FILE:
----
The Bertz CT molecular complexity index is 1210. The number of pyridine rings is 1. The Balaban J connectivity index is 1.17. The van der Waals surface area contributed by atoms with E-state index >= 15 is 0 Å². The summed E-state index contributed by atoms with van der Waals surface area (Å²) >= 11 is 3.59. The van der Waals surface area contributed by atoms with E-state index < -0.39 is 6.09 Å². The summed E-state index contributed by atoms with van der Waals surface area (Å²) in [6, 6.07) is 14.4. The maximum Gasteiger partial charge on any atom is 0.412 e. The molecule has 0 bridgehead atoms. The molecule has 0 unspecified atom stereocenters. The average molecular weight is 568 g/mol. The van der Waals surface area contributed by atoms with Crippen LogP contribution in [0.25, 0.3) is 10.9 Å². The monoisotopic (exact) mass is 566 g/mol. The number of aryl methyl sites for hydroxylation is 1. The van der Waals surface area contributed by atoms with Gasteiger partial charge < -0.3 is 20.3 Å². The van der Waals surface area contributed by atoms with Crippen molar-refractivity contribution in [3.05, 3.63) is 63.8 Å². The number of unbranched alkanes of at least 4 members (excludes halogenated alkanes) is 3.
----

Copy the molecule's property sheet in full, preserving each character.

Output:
The Bertz CT molecular complexity index is 1210. The number of pyridine rings is 1. The Balaban J connectivity index is 1.17. The van der Waals surface area contributed by atoms with E-state index >= 15 is 0 Å². The summed E-state index contributed by atoms with van der Waals surface area (Å²) >= 11 is 3.59. The van der Waals surface area contributed by atoms with E-state index < -0.39 is 6.09 Å². The summed E-state index contributed by atoms with van der Waals surface area (Å²) in [6, 6.07) is 14.4. The maximum Gasteiger partial charge on any atom is 0.412 e. The molecule has 0 bridgehead atoms. The molecule has 0 unspecified atom stereocenters. The average molecular weight is 568 g/mol. The van der Waals surface area contributed by atoms with Crippen LogP contribution in [0.25, 0.3) is 10.9 Å². The monoisotopic (exact) mass is 566 g/mol. The number of aryl methyl sites for hydroxylation is 1. The van der Waals surface area contributed by atoms with Gasteiger partial charge < -0.3 is 20.3 Å². The van der Waals surface area contributed by atoms with Crippen molar-refractivity contribution in [3.05, 3.63) is 63.8 Å². The number of unbranched alkanes of at least 4 members (excludes halogenated alkanes) is 3.